Business letter is a letter written in formal language, usually used when writing from one business organization to another, or for correspondence between such organizations and their customers, clients and other external parties. The overall style of letter will depend on the relationship between the parties concerned.
Writing for a business audience is usually quite different than writing in the humanities, social sciences, or other academic disciplines. Business writing strives to be crisp and succinct rather than evocative or creative; it stresses specificity and accuracy. This distinction does not make business writing superior or inferior to other styles. Rather, it reflects the unique purpose and considerations involved when writing in a business context.
When you write a business document, you must assume that your audience has limited time in which to read it and is likely to skim. Your readers have an interest in what you say insofar as it affects their working world. They want to know the "bottom line": the point you are making about a situation or problem and how they should respond.
Business writing varies from the conversational style often found in email messages to the more formal, legalistic style found in contracts. A style between these two extremes is appropriate for the majority of memos, emails, and letters. Writing that is too formal can alienate readers, and an attempt to be overly casual may come across as insincere or unprofessional. In business writing, as in all writing, you must know your audience.
In most cases, the business letter will be the first impression that you make on someone. Though business writing has become less formal over time, you should still take great care that your letter's content is clear and that you have proofread it carefully.
Business letters usually contain the following information:
- date of writing
- your e-mail
- the destination address
- message or greeting
- message (body of the message)
- signature, printed name and title of the sender
A good business letter is brief, straightforward, and polite. If possible, it should be limited to one single-spaced typewritten page. Because it is so brief, a business letter is often judged on small, but important, things: format, grammar, punctuation, openings and closings. A business letter is not the place to try out fancy fonts or experimental writing styles.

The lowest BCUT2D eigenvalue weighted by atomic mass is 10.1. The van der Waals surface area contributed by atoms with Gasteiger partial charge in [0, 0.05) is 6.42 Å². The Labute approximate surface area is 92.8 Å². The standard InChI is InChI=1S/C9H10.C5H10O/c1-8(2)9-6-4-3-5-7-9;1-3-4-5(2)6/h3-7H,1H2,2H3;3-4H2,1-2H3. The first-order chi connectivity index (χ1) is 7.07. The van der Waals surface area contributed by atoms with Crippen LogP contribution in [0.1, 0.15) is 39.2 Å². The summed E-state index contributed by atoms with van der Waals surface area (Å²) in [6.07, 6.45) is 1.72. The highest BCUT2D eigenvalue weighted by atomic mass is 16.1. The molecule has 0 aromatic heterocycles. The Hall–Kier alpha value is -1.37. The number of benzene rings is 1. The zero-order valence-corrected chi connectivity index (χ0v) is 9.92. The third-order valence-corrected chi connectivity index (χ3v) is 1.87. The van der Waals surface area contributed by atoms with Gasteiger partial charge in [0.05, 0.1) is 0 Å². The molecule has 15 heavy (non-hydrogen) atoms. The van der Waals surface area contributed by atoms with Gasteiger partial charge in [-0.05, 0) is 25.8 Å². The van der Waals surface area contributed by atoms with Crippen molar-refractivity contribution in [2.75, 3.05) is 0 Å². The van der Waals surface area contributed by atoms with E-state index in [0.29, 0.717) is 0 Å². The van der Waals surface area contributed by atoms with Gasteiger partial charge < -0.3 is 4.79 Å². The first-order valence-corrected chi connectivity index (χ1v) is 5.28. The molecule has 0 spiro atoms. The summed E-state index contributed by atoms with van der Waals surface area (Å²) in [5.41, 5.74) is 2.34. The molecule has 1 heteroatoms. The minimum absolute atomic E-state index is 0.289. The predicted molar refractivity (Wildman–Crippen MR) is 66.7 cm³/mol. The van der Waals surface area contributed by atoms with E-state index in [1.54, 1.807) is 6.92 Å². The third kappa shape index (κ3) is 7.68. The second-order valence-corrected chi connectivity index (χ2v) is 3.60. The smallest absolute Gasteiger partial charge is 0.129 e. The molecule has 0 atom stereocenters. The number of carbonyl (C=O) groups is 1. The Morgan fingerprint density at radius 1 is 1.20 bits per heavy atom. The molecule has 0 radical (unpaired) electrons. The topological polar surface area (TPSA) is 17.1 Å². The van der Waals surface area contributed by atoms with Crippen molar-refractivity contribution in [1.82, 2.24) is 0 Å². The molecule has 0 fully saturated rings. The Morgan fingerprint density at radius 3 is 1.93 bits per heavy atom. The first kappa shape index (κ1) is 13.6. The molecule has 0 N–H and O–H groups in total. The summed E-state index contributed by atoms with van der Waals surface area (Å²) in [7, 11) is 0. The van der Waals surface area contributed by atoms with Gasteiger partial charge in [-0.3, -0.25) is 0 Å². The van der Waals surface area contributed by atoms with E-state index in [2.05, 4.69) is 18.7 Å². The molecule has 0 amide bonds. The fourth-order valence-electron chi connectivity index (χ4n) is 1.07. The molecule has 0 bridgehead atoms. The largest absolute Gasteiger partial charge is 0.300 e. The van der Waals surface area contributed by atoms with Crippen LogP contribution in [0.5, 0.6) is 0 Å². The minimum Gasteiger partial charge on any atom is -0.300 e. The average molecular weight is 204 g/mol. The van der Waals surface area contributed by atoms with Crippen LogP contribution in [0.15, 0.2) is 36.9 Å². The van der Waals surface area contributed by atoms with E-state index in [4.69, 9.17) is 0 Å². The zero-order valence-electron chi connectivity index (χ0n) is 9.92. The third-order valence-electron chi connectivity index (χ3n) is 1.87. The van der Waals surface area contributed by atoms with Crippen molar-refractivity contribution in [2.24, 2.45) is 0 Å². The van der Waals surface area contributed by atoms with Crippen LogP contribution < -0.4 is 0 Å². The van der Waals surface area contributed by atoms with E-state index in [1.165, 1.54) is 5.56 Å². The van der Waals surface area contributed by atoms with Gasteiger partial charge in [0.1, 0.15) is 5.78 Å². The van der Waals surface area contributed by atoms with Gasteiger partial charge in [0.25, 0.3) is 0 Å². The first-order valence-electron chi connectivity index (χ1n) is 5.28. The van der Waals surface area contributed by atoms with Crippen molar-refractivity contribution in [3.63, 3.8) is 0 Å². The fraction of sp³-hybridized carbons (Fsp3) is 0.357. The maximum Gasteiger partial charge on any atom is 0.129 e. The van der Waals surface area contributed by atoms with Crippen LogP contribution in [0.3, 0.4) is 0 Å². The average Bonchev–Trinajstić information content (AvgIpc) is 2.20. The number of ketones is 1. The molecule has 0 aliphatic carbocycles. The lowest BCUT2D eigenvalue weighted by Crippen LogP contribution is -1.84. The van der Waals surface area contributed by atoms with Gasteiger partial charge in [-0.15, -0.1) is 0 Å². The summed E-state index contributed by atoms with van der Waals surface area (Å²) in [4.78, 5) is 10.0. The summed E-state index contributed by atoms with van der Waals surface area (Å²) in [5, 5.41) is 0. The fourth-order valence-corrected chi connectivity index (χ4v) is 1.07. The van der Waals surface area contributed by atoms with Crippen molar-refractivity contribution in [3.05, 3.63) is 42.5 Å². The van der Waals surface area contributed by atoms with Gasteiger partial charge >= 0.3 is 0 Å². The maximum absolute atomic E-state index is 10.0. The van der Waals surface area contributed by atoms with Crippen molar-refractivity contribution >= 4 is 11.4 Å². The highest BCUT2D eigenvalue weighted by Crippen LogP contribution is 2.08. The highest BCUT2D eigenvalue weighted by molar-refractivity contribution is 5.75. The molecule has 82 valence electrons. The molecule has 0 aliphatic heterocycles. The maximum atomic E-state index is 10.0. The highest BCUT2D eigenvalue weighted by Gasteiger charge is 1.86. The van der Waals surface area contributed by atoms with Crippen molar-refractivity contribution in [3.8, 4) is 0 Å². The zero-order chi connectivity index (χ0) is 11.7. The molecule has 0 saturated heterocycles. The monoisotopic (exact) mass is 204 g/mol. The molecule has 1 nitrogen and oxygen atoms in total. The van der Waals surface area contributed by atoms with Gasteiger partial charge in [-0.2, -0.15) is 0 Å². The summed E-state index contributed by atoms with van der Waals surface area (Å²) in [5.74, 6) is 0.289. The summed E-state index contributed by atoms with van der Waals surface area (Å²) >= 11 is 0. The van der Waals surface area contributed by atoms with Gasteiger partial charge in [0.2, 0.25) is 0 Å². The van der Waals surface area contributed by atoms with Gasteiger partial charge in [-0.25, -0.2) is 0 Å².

There are two main styles of business letters:
- Full block style: Align all elements on the left margin.
- Modified block style: Down the middle of the page, align the return address, date, closing, signature, and typed name; align other elements on the left page margin.
Below are the elements of a standard business letter and their functions:
Return Address: Your address (or the address of the company you represent). If you are using preprinted stationary, there is no need to retype the information.
Date: Leave two blank lines after the return address. Always spell out the month and include the day, a comma, and the year.
Inside Address: Leave two blank lines after the date. Then type the address of the person or company to whom you are writing.
Salutation: Type Dear, followed by the person's name. End the line with a colon. If you don’t know the name of the person, use a title instead (i.e., Dear Editor, Dear Madam).
Body: Align your message on the left margin. Skip a line before starting a new paragraph, but do not indent the paragraph's first line. Make sure that each paragraph is clear and concise.
Closing: Leave two lines of space after your last body paragraph, then use a conventional closing, followed by a comma (i.e., Sincerely, Sincerely Yours, Respectfully).
Signature: Your signature should appear below your closing. Unless you have established a personal relationship with the person you are writing, use both your first and last name.
Name and Position: Four lines after the closing, type your full name. Do not include a title (Mr. or Mrs.). If you are writing on behalf of an organization, type your title on the next line.
Abbreviations at the end of a letter: If you send a copy of a letter to someone other than the person addressed, use cc: and the person’s name. Use Enc. or Enclosure if you enclose something with the letter. If someone else types it, put the writer’s initials in capitals, then a slash and the typist’s initials in lowercase: MT/fjr. Just one abbreviation should appear on a line.